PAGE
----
THE MANSTER (1959) Dir: George Breakston & Kenneth G. Crane Set in Japan, Western journalist and emotionally stifled in a stalled marriage Larry (Peter Dyneley) becomes the guinea pig for a mad scientist fooling with modes of evolution. After being injected with a test serum, Larry starts splitting into a sort of Jeckyl and Hyde duality which eventually manifests in him growing a second head! One personality is himself and the other is a murderous cad bent on sexual revenge. Wife and best friend must work with the police to uncover the truth and track down this Manster (lol) before his evil side takes full control.
Barely socio-political, the narrative seems to dwell on the idea of man's primal, sexual nature versus his civilized, higher-order self. Taking cues from the FRANKENSTEIN legacy, the evil Doctor Suzuki's technological power comes from primal forces of nature, this time a volcano his lab is built upon. Discarding ethics in order to promote his obsessions, Suzuki mercilessly uses colleagues, family and friends justifying his actions for the sake of greater knowledge. Later we learn that the crazy doctor's bitterness comes from the personal losses he's created in his past and he abruptly changes his tune and seeks to destroy his evil creations. Ultimately Suzuki succumbs to the evil potential he has unleashed and dies as he tries to correct his mistakes. Finally splitting in two, literally, Larry becomes separated from his evil other and manages to shove the fully formed monster into the volcano. Annoying wifey and loyal best friend finally get Larry back, but is this freedom and rescue for Larry? or is he simply going back into his civilized cage?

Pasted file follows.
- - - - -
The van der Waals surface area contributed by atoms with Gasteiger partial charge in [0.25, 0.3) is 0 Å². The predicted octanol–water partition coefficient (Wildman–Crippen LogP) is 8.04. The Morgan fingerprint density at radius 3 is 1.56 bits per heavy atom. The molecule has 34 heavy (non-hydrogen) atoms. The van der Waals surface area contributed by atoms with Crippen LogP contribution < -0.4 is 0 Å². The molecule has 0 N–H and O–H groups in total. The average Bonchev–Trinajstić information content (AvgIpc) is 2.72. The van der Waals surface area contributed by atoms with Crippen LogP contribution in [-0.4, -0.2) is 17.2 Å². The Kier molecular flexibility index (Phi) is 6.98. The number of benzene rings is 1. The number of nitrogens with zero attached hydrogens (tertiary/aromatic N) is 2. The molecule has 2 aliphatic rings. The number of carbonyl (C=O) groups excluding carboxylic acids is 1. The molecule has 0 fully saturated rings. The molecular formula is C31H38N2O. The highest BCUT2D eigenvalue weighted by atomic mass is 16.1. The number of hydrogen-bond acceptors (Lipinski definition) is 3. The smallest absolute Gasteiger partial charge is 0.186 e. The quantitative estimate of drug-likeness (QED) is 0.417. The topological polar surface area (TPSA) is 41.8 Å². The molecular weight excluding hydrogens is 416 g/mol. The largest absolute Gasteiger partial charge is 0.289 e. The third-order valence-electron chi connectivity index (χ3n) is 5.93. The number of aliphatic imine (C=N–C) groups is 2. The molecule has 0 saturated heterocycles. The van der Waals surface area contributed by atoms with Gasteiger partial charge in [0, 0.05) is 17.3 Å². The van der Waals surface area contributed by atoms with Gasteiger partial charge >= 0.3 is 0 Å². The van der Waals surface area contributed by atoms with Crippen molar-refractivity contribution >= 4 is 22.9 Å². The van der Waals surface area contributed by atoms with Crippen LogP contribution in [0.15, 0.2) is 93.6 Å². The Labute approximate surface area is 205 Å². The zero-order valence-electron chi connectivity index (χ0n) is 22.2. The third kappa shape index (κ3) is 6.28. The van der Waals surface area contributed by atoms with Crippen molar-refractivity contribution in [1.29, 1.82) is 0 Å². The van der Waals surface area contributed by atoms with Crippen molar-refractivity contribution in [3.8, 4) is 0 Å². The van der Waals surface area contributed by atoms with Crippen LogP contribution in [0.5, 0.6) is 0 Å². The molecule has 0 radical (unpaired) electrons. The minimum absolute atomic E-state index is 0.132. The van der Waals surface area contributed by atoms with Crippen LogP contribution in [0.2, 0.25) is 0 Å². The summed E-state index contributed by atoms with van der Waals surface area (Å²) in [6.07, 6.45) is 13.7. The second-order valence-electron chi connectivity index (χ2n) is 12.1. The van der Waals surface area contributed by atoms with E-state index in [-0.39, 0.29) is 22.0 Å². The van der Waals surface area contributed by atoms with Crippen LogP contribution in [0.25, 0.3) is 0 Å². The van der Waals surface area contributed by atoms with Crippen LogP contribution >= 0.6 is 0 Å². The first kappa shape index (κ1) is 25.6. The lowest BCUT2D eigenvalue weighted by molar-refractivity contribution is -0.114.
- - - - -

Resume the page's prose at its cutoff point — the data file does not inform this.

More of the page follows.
Cheesy but well produced, although all the supporting Asian actors are like 2/3rds Caucasian! Kind of a low-ball precursor to Ken Russell's later ALTERED STATES(1980).
CALTIKI: THE IMMORTAL MONSTER (1959) Dir: Robert Freda (LUST OF THE VAMPIRE, THE WITCHES CURSE, THE GHOST) Spanish production co-directed with Mario Bava (uncredited). An apocalyptic Mayan myth about an evil goddess "Caltiki" turns out to be a simple-celled evolutionary anomaly in the bottom of a flooded, volcanic cavern south-of-the-border. Seems human sacrifices took place there and/or the dead were thrown into the plunging pool waters and there's lots of gold treasures to be had!